The 'G' was further improved by all the gear teeth including the pinion getting approx 20% thicker. Also a much wider pump was used to increase the lubrication. The 'H' (termed the LT77S) was the same as the 'G' in terms of strength but used a different syncro set up called the 'Double Syncro', (though in reality it didn't work much better.
The box is rated to 245bft. torque..but this reflects manufacturer caution and Morgans have a VERY light load and the later LT77S (post 1988) are likely stronger.
|CRITICAL WATCHPOINT: The LT77 uses an unusual internal
oil/lubrication pump. It is not only very sensitive to oil
viscosity, which is the reason, after a plague of failures when it was
first used, they finally settled on Dextron 3, an automatic gearbox
fluid (!), for these units as the feeble little internal pump could
deal with it. Of course, the LT77s did become much stronger as
time went on, but the automatic fluid is always called for. 25 years
ago I damaged a LT77 sufficiently to require a full rebuild after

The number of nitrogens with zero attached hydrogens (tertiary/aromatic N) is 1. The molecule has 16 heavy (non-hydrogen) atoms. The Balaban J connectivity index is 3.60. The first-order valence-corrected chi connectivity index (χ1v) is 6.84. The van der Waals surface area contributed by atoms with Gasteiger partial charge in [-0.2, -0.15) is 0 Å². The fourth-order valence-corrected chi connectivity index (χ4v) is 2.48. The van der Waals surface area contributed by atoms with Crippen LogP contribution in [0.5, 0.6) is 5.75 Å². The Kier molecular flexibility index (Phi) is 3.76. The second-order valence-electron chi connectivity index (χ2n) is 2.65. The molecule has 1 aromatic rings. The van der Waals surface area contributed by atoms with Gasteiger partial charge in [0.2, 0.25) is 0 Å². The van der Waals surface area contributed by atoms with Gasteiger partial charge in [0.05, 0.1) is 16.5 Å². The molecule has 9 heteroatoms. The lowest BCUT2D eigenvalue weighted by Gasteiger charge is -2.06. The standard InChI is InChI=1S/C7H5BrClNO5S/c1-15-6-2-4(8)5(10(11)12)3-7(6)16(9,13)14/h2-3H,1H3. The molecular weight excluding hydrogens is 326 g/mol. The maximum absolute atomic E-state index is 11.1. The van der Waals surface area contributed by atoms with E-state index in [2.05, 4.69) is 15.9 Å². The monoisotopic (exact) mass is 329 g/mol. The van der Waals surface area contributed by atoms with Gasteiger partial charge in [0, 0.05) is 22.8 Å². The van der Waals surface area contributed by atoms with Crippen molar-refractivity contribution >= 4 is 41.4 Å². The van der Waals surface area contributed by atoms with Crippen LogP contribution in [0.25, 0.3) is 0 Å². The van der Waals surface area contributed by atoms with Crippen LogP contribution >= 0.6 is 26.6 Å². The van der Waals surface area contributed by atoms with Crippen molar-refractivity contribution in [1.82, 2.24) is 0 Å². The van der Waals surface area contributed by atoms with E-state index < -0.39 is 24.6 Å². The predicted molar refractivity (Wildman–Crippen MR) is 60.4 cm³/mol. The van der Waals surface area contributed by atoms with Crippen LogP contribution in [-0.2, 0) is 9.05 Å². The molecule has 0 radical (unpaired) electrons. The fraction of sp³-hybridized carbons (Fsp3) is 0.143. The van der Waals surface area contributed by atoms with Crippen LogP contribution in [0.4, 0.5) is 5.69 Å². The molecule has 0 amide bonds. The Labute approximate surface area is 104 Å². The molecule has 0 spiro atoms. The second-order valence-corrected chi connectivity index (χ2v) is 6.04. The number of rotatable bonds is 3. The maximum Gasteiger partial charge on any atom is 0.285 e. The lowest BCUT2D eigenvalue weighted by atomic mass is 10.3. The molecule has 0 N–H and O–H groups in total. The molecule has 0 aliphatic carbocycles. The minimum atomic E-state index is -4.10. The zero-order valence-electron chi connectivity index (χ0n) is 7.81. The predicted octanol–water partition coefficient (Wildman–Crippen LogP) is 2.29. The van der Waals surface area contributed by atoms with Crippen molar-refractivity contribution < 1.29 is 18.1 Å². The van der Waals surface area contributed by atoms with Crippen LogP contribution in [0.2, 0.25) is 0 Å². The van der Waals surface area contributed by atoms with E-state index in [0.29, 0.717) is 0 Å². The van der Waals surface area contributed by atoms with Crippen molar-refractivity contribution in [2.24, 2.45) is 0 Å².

driving 10 kms with the wrong fluid. :( 2021! update Dextron fluids are no longer made. However, the world's largest and wisest re-manufacturer of these boxes (ASHCROFT) (I have no connection with his or any other company aside for admiration for their expertise.)
TOWING a LT77 vehicle with the rear wheels on the ground is also a BIG no-no for the same reason...the internal plastic pump. The R380 is a completely different unit..in fact, stronger than the conservative 380nm it is named for. (440nm or 325 ftlbs) However, there have been reports that 5th gear can be damaged by towing with the wheels on the ground. Use a tow truck that lifts the entire car (they are much safer for all cars) or, alternatively, lock the steering wheel and tow by lifting rear wheels off the ground.